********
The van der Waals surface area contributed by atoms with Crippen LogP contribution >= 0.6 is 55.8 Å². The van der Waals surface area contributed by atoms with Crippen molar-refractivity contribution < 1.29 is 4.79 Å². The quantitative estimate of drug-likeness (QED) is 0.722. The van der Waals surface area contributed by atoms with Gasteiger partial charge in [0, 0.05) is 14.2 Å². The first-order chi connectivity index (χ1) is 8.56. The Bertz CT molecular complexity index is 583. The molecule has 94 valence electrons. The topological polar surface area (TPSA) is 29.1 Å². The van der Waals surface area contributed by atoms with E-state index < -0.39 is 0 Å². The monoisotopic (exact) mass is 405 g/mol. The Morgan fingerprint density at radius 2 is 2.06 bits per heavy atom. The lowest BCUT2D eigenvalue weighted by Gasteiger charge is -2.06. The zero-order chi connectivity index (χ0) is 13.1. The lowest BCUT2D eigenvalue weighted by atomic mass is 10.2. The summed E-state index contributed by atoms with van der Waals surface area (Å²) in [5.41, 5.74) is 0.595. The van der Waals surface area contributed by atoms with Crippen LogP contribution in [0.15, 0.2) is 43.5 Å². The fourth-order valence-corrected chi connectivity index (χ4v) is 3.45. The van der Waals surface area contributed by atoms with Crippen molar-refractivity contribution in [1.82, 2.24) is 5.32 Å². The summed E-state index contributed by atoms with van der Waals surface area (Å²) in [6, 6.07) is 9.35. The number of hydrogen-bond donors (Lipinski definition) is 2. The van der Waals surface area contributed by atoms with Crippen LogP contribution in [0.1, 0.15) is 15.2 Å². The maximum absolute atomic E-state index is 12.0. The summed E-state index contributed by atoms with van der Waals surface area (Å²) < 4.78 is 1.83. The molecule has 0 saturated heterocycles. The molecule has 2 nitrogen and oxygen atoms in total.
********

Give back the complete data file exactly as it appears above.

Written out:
The van der Waals surface area contributed by atoms with Crippen LogP contribution >= 0.6 is 55.8 Å². The van der Waals surface area contributed by atoms with Crippen molar-refractivity contribution < 1.29 is 4.79 Å². The quantitative estimate of drug-likeness (QED) is 0.722. The van der Waals surface area contributed by atoms with Gasteiger partial charge in [0, 0.05) is 14.2 Å². The first-order chi connectivity index (χ1) is 8.56. The Bertz CT molecular complexity index is 583. The molecule has 94 valence electrons. The topological polar surface area (TPSA) is 29.1 Å². The van der Waals surface area contributed by atoms with E-state index < -0.39 is 0 Å². The monoisotopic (exact) mass is 405 g/mol. The Morgan fingerprint density at radius 2 is 2.06 bits per heavy atom. The lowest BCUT2D eigenvalue weighted by Gasteiger charge is -2.06. The zero-order chi connectivity index (χ0) is 13.1. The lowest BCUT2D eigenvalue weighted by atomic mass is 10.2. The summed E-state index contributed by atoms with van der Waals surface area (Å²) in [5.41, 5.74) is 0.595. The van der Waals surface area contributed by atoms with Crippen LogP contribution in [0.15, 0.2) is 43.5 Å². The fourth-order valence-corrected chi connectivity index (χ4v) is 3.45. The van der Waals surface area contributed by atoms with Crippen molar-refractivity contribution in [1.82, 2.24) is 5.32 Å². The summed E-state index contributed by atoms with van der Waals surface area (Å²) in [6, 6.07) is 9.35. The number of hydrogen-bond donors (Lipinski definition) is 2. The van der Waals surface area contributed by atoms with Crippen LogP contribution in [0.1, 0.15) is 15.2 Å². The maximum absolute atomic E-state index is 12.0. The summed E-state index contributed by atoms with van der Waals surface area (Å²) < 4.78 is 1.83. The molecule has 0 saturated heterocycles. The molecule has 2 nitrogen and oxygen atoms in total.